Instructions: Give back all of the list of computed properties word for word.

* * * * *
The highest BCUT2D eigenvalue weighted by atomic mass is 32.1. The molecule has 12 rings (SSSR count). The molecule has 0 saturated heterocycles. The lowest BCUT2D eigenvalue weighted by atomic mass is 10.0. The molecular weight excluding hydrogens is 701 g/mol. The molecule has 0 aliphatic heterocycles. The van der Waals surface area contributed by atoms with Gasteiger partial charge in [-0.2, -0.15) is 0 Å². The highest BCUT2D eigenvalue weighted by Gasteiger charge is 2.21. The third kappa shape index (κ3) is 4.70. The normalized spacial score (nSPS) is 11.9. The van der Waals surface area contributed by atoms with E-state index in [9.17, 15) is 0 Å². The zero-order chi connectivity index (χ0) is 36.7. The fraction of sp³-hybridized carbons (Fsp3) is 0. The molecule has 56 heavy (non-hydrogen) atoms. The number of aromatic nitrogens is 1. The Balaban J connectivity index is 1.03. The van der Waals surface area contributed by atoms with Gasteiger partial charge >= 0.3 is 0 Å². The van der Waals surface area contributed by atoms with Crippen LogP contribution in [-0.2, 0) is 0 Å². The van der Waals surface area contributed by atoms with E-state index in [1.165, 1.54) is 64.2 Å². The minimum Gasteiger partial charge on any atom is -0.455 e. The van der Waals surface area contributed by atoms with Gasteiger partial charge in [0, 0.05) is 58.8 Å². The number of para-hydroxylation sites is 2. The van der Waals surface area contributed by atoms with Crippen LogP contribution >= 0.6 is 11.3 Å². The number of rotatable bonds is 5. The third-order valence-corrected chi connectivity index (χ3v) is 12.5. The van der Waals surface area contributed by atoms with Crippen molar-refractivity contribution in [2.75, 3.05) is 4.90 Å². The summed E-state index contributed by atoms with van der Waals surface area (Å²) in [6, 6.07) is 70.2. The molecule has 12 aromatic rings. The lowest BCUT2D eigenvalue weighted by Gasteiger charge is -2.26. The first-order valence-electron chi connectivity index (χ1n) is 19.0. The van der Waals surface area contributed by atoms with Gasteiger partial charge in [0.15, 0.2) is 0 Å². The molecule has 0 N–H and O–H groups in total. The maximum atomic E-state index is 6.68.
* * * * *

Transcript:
The highest BCUT2D eigenvalue weighted by atomic mass is 32.1. The molecule has 12 rings (SSSR count). The molecule has 0 saturated heterocycles. The lowest BCUT2D eigenvalue weighted by atomic mass is 10.0. The molecular weight excluding hydrogens is 701 g/mol. The molecule has 0 aliphatic heterocycles. The van der Waals surface area contributed by atoms with Gasteiger partial charge in [-0.2, -0.15) is 0 Å². The highest BCUT2D eigenvalue weighted by Gasteiger charge is 2.21. The third kappa shape index (κ3) is 4.70. The normalized spacial score (nSPS) is 11.9. The van der Waals surface area contributed by atoms with E-state index in [9.17, 15) is 0 Å². The zero-order chi connectivity index (χ0) is 36.7. The fraction of sp³-hybridized carbons (Fsp3) is 0. The molecule has 56 heavy (non-hydrogen) atoms. The number of aromatic nitrogens is 1. The Balaban J connectivity index is 1.03. The van der Waals surface area contributed by atoms with Gasteiger partial charge >= 0.3 is 0 Å². The van der Waals surface area contributed by atoms with Crippen LogP contribution in [-0.2, 0) is 0 Å². The van der Waals surface area contributed by atoms with E-state index in [1.165, 1.54) is 64.2 Å². The minimum Gasteiger partial charge on any atom is -0.455 e. The van der Waals surface area contributed by atoms with Gasteiger partial charge in [0, 0.05) is 58.8 Å². The number of para-hydroxylation sites is 2. The van der Waals surface area contributed by atoms with Crippen LogP contribution >= 0.6 is 11.3 Å². The number of rotatable bonds is 5. The third-order valence-corrected chi connectivity index (χ3v) is 12.5. The van der Waals surface area contributed by atoms with Crippen molar-refractivity contribution in [2.75, 3.05) is 4.90 Å². The summed E-state index contributed by atoms with van der Waals surface area (Å²) in [6, 6.07) is 70.2. The molecule has 12 aromatic rings. The lowest BCUT2D eigenvalue weighted by Gasteiger charge is -2.26. The first-order valence-electron chi connectivity index (χ1n) is 19.0. The van der Waals surface area contributed by atoms with Gasteiger partial charge in [0.15, 0.2) is 0 Å². The molecule has 0 N–H and O–H groups in total. The maximum atomic E-state index is 6.68.